After backwards elimination, the final variables retained in the model to develop the scoring system were sex, family history of cancer, family history of esophageal cancer, fatigue, pain in chest, throat or back, age, melena and weight loss. The strongest predictor of esophageal cancer was male sex (OR 6.13; 95% CI: 3.33–11.24), followed by family history of esophageal cancer (OR 4.07; 95% CI: 1.21–13.68) and melena (OR 3.39; 95% CI: 1.05–10.9). Table 3 outlines the final model.
The scoring system (out of 10) devised from the model based on the log odds of having esophageal cancer allocated two points each for male sex, family history of esophageal cancer and melena and one point each for family history of cancer, fatigue, chest/throat/ epigastric/back pain and weigh loss as shown in Figure 1. Patients were classified into three risk groups based on their score (low: 0–2, medium: 3–6, high: 7–10). Model fit was very good (Hosmer and Lemeshow goodness of fit test: Chi-square =5.8; df=8; P=0.670). After bootstrapping, bootstrap estimates and significance tests for the Beta coefficient were similar and bias was low (as shown in Table 3).
The score in its current form has area under the ROC curve of 0.82 (95% CI: 0.77–0.87; P<0.001) as shown in Figure 2.
Table 4 summarized the distribution of benign and malignant disease in the different risk groups (low, medium and high). In this sample, patients classified as low risk (0–2 points) had a 70% lower chance of malignancy (RR =0.28; 95% CI: 0.21–0.38; P<0.001). Patients classified as medium risk (3 to 6 points) had a 50% higher chance of malignancy (RR =1.5; 95% CI: 1.26–1.77; P<0.001). Patients classifies as high risk (7 to 10 points) were 8 times more likely to be diagnosed with malignancy (RR =8.2; 95% CI: 2.60–25.86; P<0.001).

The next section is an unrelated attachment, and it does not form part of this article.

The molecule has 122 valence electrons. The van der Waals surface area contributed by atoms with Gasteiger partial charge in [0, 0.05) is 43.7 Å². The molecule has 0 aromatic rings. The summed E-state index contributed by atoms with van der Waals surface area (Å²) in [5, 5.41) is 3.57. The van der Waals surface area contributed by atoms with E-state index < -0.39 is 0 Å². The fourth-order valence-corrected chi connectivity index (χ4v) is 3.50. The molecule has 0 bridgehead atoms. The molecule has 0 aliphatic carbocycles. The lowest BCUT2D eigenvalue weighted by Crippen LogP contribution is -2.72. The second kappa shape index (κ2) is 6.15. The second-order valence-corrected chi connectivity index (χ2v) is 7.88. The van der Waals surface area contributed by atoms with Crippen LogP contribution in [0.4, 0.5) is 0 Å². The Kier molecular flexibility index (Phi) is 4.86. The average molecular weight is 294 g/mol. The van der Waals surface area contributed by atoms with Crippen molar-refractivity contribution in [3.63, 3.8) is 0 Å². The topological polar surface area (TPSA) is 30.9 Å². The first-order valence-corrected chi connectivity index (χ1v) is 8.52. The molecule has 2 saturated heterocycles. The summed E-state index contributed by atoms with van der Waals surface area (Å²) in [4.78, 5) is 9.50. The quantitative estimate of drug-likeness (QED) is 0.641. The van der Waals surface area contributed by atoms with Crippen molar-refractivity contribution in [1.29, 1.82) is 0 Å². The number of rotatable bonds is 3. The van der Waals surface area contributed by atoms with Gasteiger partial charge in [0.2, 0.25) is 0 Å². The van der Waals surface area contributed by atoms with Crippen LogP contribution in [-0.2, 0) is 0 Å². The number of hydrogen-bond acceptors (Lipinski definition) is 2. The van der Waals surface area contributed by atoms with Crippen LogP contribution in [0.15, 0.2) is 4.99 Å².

The rising rates of EAC in North America and the lack of a cost-effective screening tool has contributed to the high rates of advanced-stage diagnoses and poor survival of esophageal cancer (14,22). EGD remains the gold standard for diagnosis of esophageal cancer. Given the current incidence of esophageal cancer in North America, mass population screening has not been recommended by any North American or European societies (23,24). The quick and simple questionnaire proposed here to identify those symptomatic patients at high risk of malignancy classifies patients into three risk categories. Patients identified as high risk (score 7–10) were found to be 8 times more likely to have diagnoses of esophageal malignancy and therefore might benefit from an expedited care. This questionnaire is most applicable to a tertiary care centre responsible for care of patients with esophageal disease and can be administered by a healthcare professional responsible for the intake of consults in an attempt to expedite the initial clinic visits and further investigations for patients identified as high risk of esophageal malignancy.